32 – Self-worship leads to self-reliance, self-will, self-effort. Self-worship drives us unavoidably into the darkness and lostness of the self-life.

33 – The “old man” or “natural man” of Scripture develops out of the choices, thoughts, emotions, behaviors and relational wounds generated by self-worship.

34 – We need to be saved from the self-life. It was formed as we sought fulfillment in all the wrong ways. It yields emptiness, pain, darkness—lostness.

35 – “And since they did not see fit to acknowledge God, God gave them up to a debased mind to do what ought not to be done” (Romans 1:28).

36 – My ruined self-life must be put to death. This allows me to be re-formed with a new life—God’s life—eternal life. I must choose it, but I don’t do it—God does.

The Christian Believer Is “In Christ”

37 – The process whereby the ruined self-life is put to death and replaced by God’s new life takes place “in Christ”—a condition of God’s design.

38 – By repentance and faith we turn again to God. He then sets us “in Christ.” This is a mystery. We can’t understand it by trying to analyze it—by living in our heads.

39 – “Therefore, if anyone is in Christ, he is a new creation. The old has passed away; behold, the new has come” (2 Corinthians 5:17). I just rely on God’s word.

40 – When God sets me “in Christ”, by his grace I am given a new reality. But I am responsible to access its benefits. How? By daily choices to trust expressed by obedience.

41 – What is meant by “in Christ”? One way to understand this: Rather than me trying to hold on to Christ, Christ is actually holding on to me.

42 – What is meant by “in Christ”? This means that God has united me with Christ in his death and resurrection. When he died, I died. When he rose, I rose.

43 – “For if we have been united with him in a death like his, we shall certainly be united with him in a resurrection like his” (Romans 6:5).

44 – This may seem unreal. I died to sin? It doesn’t feel like it! I often fail when faced with temptation. Now I must decide not to live governed by what I feel.

45 – “Consider yourselves dead to sin and alive to God in Christ Jesus” (Romans 6:11). “Consider” means to choose to rely on this being true and to act accordingly.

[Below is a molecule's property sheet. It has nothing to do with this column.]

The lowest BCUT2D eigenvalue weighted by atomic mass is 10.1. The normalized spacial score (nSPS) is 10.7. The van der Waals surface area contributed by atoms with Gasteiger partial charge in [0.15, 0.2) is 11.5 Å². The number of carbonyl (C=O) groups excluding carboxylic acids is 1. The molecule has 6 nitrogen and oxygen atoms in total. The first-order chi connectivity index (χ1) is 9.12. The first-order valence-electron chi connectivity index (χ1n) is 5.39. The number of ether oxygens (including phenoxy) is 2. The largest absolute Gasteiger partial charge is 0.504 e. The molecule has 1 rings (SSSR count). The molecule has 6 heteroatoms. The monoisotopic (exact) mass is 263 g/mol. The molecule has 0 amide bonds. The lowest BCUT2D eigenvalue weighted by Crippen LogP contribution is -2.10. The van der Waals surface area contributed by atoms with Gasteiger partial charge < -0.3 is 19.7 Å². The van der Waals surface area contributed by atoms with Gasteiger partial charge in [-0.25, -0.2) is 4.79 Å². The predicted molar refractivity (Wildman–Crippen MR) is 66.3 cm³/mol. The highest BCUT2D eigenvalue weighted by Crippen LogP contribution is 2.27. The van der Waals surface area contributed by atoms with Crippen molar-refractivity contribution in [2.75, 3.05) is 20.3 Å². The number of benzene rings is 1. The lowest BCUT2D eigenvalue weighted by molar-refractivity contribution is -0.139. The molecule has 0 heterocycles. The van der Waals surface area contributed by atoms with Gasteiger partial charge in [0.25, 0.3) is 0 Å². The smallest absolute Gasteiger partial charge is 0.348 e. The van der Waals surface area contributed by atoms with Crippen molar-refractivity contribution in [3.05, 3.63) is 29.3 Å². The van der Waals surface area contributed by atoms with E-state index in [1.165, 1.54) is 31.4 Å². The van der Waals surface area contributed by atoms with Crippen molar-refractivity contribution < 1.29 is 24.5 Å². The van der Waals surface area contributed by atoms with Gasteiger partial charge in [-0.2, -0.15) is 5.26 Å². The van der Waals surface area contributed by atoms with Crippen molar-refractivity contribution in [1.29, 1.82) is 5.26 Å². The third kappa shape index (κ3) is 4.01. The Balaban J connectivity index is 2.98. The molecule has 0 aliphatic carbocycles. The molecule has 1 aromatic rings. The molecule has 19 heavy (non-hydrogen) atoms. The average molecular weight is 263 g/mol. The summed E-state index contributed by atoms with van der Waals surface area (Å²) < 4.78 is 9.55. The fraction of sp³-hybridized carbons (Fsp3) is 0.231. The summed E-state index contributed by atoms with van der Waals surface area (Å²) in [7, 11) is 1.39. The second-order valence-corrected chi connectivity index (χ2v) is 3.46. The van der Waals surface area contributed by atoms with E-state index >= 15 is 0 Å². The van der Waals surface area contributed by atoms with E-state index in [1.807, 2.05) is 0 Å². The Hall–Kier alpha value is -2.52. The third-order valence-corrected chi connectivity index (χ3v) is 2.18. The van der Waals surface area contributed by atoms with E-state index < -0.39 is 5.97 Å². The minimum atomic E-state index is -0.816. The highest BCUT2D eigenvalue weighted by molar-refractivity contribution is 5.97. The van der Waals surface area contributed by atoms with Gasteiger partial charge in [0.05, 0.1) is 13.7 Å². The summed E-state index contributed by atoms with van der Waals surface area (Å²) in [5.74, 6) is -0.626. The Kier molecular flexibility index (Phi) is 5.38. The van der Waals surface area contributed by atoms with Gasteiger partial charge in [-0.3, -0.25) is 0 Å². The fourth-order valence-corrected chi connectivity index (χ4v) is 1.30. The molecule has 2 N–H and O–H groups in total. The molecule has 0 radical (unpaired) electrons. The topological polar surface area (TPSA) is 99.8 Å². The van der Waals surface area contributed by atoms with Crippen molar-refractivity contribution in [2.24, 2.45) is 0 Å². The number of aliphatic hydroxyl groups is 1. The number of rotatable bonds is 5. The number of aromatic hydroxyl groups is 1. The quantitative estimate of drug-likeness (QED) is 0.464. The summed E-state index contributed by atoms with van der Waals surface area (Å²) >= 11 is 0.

46 – “Do not present your members to sin…present yourselves to God…and your members to God as instruments for righteousness” (Romans 6:13).

47 – Our “members” are our bodily parts, but perhaps also our wills, thoughts, emotions. Spiritual practices assist us in presenting our members to God.

48 – Accepting a truth by faith is more than giving mental assent. I make choices, take actions that are logical if the truth is indeed true. Faith without works is dead.

49 – For a disciple of Christ to vacillate between yielding to the self-life or dying to it is to vacillate between unreality (yielding to self) and reality (dying to self).

50 – Yielding to the self-life obstructs my formation by the Spirit into Christlikeness. Dying to the self-life co-operates with the Spirit as he forms Christlikeness in me.

What Does This Look Like In Practice?

51 – Limiting these truths to the realm of theology renders them sterile—inoperative. They must shape my choices and my actions. Some examples:

52 – I allocate time to be with God—to practice his Presence. To do this I must say “no” to other things—even good things. I “die” to them.

53 – I choose not to demand my own way. When my will is crossed, I lay down my reactions. I “die” to retaliation. I make space for my Father to work his will.

54 – I “die” to any desire to win over others, to be more important, more successful, more praised. I thank my Father for the place in life he has given me.

55 – I choose to learn to be a servant. Jesus: ”If anyone would be first, he must be last of all and servant of all” (Mark 9:36). I allow Jesus to form this in me.

56 – When wronged, I reject “pay back”. I accept God’s role as Judge. I entrust my abuser to him. I “die” to anger and revenge.

57 – I choose to release my felt need to be in control. I accept that it is God, not I, who is in control. I marvel in the deep peace this brings.

58 – I choose spiritual practices that train me in dying to self. One example: Fasting teaches me that I do not need to be in bondage to my bodily appetites.

59 – In each life situation I seek to learn to love. Love is choosing to set aside self interest in order to serve the interest of another. Jesus modeled the way.

60 – This teaching must never leave us focused on death. The whole point is life. In Christ, the cross precedes the resurrection. Death is the doorway into life.

61 – Christ’s ways gradually mature me into life characterized by victory. Yes, there will be failures along the way. We grow into victory, not perfection.

62 – My failures offer me fresh chances to “die”:

  • I admit my failure. I confess. At least once a day is not too often.
  • I repent.
  • I choose to trust God’s Word that I am “in Christ”.
  • I move forward relying on Him.

63 – “That I may know him and the power of his resurrection, and may share his sufferings, becoming like him in his death” (Philippians 3:10).



Last edited—August 22, 2017